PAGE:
It’s been almost a year since I’ve been on a cruise. I’m getting antsy. Holland America cruise lines must be reading my mind. Once a week or so I get a mailing from them offering discounts on a private sale for one or more of their cruises. Most recently they sent me their full cruise catalog.
It keeps tempting me. For four cruises now we’ve traveled exclusively on Holland America. They included:
- Southern Caribbean, including Bonaire, Curacao and Aruba
- Transit of the Panama Canal, Fort Lauderdale to San Diego (16 nights)
- Specialty cruise, Fort Lauderdale to Santo Domingo
- Most recently, eastern Caribbean last December
If looking to shrink your carbon footprint, cruising is bad. These enormous ship burn tons of mostly diesel fuel a day. Some cruise ships are enormous and carry thousands of passengers. It takes a lot of energy to push all that mass over the briny.
We’ve been on other cruise lines too from the now defunct Dolphin to Royal Caribbean to Norwegian. Generally the more popular cruise lines have some downsides. Royal Caribbean and Norwegian run mostly megaships and are best for partiers and families. We’ll probably not bother with these lines again.
But we fit Holland-America’s demographics quite well: generally 55+, generally no kids or grandkids in tow. It’s all quite civilized and charming on HA: no mega ships; the ships are big but not enormous. They’re just big enough so that you can see pretty much the whole ship in one sailing. HA attracts a somewhat upscale clientele as goes for the budget luxury market. Lots of suites are available, but plenty of balcony cabins too, making the fares affordable for most.
All cruise lines will do their best to part you from you money, and it’s not hard to spend money. There are the casinos, of course, and often you but an arm’s length away from a bar. With a drinks package you don’t have to get sober for the entire cruise. HA also seems to have the best ports of call, including Half Moon Cay, their private island in the Bahamas. They go to lots of ports the others miss and their tours tend to be reasonably affordable and worth taking.
I enjoy sea days the most but they are getting rarer. The promenade deck allows you to make a circuit of the ship, so it’s an easy way to get exercise and burn off calories. During a cruise I will dedicate at least an hour a day to walking around this deck. It never gets boring. You can read in a lounge chair if you want, but I prefer to keep moving. It’s not hard to walk 3 to 4 miles a day on this deck. Bring a pedometer with you. With the long hallways it’s no problem at all getting plenty of exercise from just walking. There are plentiful staircases as well.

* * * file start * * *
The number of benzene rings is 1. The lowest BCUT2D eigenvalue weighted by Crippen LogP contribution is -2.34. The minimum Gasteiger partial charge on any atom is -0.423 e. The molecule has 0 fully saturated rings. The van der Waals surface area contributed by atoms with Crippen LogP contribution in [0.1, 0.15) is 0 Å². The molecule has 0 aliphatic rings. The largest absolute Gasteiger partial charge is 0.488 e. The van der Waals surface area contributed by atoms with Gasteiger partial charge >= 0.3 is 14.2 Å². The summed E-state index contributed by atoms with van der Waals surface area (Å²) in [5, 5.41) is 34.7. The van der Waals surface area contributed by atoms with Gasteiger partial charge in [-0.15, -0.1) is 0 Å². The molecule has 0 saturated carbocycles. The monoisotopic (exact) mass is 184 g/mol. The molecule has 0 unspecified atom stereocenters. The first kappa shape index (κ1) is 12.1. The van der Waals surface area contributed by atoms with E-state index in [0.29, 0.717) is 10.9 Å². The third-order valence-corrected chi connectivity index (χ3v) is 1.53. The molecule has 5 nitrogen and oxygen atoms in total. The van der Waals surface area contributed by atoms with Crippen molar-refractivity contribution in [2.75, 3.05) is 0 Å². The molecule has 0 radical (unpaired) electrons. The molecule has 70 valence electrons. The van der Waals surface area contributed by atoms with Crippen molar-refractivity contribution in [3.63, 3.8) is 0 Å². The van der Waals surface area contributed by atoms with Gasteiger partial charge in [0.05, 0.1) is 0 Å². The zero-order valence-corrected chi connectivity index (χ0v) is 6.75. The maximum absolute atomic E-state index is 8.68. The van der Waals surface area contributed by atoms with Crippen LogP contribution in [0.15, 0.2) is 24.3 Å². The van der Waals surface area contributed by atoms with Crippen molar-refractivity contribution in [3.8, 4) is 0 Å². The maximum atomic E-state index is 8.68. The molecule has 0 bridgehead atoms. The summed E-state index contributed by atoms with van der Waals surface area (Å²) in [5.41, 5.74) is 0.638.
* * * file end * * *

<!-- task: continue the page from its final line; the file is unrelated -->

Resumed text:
Two things about HA though stand apart for me and make it a compelling choice. The first is the food, which is always top notch and excellent. The portions aren’t enormous so you won’t necessarily put on weight. Their dining rooms are always beautiful and ornate and often includes a live pianist on a player piano. On a cruise, I like to be served breakfast. So if I can I will have breakfast in the dining rooms; it doesn’t cost extra. There is, of course, a huge buffet that’s usually open on the Lido deck and some specialty restaurants only open to those who booked a certain class of room. Their steakhouse (Pinnacle Grill) is particularly good and worth the indulgence and extra cost.
No other cruise line does musical entertainment better. HA’s innovation is a Music Walk on one of the lower decks. Every night you can choose between a Rolling Stone Rook Room, a classical quintet (Lincoln Center Live), a Memphis blues club and two piano bars. If you get bored with one venue, just mosey on over to the next one. The performers are all top notch and excellent; we’ve never been disappointed. They do usually have an evening show in the theater at the front of the ship. Most ships have the upgraded theaters with amazing LED light shows. The Music Walk though is where HA shines brightest. It’s not to be missed.
So naturally I’m pondering another cruise. Where to go? This year we are going to do an Alaskan cruise. HA pioneered these cruises and do them best. They even have their own resort in Denali National Park. HA though generally sails the world. I’m intrigued by one that goes around South America and makes it to Antarctica. There are other exotic cruises to consider such as a 51-day one to Hawaii and Tahiti. The more exotic cruises tend to be pricier.
All this means you need to have plenty of spare cash to indulge these kind of cruises. But we likely will at some point. I’ve been waiting for markets to recover before booking another expensive cruise. You can spend $20,000 or more on these kind of cruises without trying too hard. But I’m not getting any younger so if I’m going to do it, sooner rather than later is probably better.
If this sounds like it would resonate with you too, give a HA cruise a try. They’ve got a great and premium package. It’s easy to give up other cruise lines after doing a few HA cruises.